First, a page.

After World War III, America (the country) decides to change its way of running things, so we go back to a monarchy. There are eight castes, with One being royalty and Eight being a beggar on the streets. The monarchy is headed by a King with a Queen at his side. Everything is normal until they need a new queen. Thirty-five girls compete against each other to marry Prince Maxon and become queen. This doesn't sound dangerous, but add in an army of country rebels and some good old-fashioned cat fights and the book gets interesting. America (a girl, not the country) is persuaded by her low caste family to join the competition. She reluctantly agrees, but only because her secret boyfriend Aspen breaks up with her.
Did you know that the best way to get over a break up is to hook up with the prince? At first America refuses to do anything with the prince, but she soon realizes that even though he is a prince and she is only a musician, they can fall in love. So sappy, right? But it turns out that Aspen isn't done messing with America's life. Will America crack under all of the pressure?
I will admit that at first the only reason I picked up this book was because of the cover. The dress is so pretty, but nowhere in the book do all of the girls wear the same dress as it implies on the cover. This made me angry; it was like the cover is lying to you.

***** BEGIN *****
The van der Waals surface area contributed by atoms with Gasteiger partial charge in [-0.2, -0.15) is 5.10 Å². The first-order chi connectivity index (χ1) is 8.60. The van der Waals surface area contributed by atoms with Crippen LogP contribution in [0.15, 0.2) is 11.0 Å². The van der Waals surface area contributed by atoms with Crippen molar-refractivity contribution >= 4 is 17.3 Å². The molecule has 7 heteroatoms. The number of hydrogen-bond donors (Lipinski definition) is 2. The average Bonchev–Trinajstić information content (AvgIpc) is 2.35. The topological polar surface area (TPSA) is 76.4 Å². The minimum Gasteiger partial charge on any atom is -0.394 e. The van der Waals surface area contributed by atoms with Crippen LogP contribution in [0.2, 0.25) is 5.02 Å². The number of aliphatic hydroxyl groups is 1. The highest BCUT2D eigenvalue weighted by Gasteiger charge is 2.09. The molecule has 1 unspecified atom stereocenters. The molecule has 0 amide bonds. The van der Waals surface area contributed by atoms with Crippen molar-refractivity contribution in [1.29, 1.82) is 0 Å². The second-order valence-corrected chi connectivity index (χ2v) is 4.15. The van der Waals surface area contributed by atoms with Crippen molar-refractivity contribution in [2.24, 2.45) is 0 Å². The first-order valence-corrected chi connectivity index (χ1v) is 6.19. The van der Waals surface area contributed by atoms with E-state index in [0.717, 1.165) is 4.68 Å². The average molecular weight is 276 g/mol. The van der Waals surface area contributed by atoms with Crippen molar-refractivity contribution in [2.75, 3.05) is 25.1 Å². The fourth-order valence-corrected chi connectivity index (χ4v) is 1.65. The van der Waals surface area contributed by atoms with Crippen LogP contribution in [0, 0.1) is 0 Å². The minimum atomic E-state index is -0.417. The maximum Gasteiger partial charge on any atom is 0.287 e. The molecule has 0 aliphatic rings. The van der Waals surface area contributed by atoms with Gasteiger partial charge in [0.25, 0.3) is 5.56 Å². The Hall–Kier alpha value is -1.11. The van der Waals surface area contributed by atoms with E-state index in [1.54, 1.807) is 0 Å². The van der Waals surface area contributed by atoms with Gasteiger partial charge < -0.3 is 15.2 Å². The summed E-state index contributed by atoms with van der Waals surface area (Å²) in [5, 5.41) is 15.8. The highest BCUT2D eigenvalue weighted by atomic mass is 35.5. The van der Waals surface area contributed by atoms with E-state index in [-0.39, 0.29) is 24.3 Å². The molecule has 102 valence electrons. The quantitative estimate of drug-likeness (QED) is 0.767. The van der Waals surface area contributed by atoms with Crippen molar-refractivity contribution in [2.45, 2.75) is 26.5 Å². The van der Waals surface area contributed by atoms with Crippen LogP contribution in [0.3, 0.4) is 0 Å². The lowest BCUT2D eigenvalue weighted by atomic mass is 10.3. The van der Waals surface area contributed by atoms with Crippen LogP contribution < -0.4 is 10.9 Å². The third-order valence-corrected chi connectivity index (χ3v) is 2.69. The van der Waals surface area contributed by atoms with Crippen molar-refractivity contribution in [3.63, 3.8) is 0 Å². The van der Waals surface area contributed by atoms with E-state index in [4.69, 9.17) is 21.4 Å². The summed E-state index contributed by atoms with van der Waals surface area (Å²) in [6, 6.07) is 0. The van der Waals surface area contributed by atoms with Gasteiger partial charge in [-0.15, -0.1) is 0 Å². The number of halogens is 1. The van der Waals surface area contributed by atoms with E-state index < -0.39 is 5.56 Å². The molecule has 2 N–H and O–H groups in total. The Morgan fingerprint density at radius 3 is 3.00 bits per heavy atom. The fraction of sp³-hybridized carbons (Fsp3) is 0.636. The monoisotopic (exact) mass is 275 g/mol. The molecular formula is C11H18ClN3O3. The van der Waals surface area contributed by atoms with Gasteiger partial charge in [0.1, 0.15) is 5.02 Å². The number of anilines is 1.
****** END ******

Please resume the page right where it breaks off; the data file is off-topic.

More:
Another thing that disappointed me was another YA love triangle. The rivalry between Aspen and Maxon is pretty pointless to me. If you were given a choice between a prince and a servant, who would you choose? I would choose the prince, but that is just me. Maxon isn't like the stereotypical prince who just cares about hunting and jousts. He truly cares about the girls who are competing, especially America. Also, Aspen seems pushy to me. He thought that he could do whatever he wanted and America would just run back to him. I think Aspen has a bigger ego than Maxon. I bet you can tell which side of this triangle I am on.
I have really been into the whole retelling of fairytales trend that is so popular right now. I really liked the plot of the story, especially because it was based off of The Princess and the Pea. The plot has enough variations to keep the story interesting. All of the stereotypes were included; the stubborn heroine, the snobby competitors, the friendly sidekick, and the dashing prince. Cass did an excellent job of staying true to her story and elegantly incorporating the traditional tale.
Even though I foresee a Edward vs. Jacob theme occurring, I will definitely read The Elite, the next book in the series.
This review and many others are posted on my blog, Crazy for YA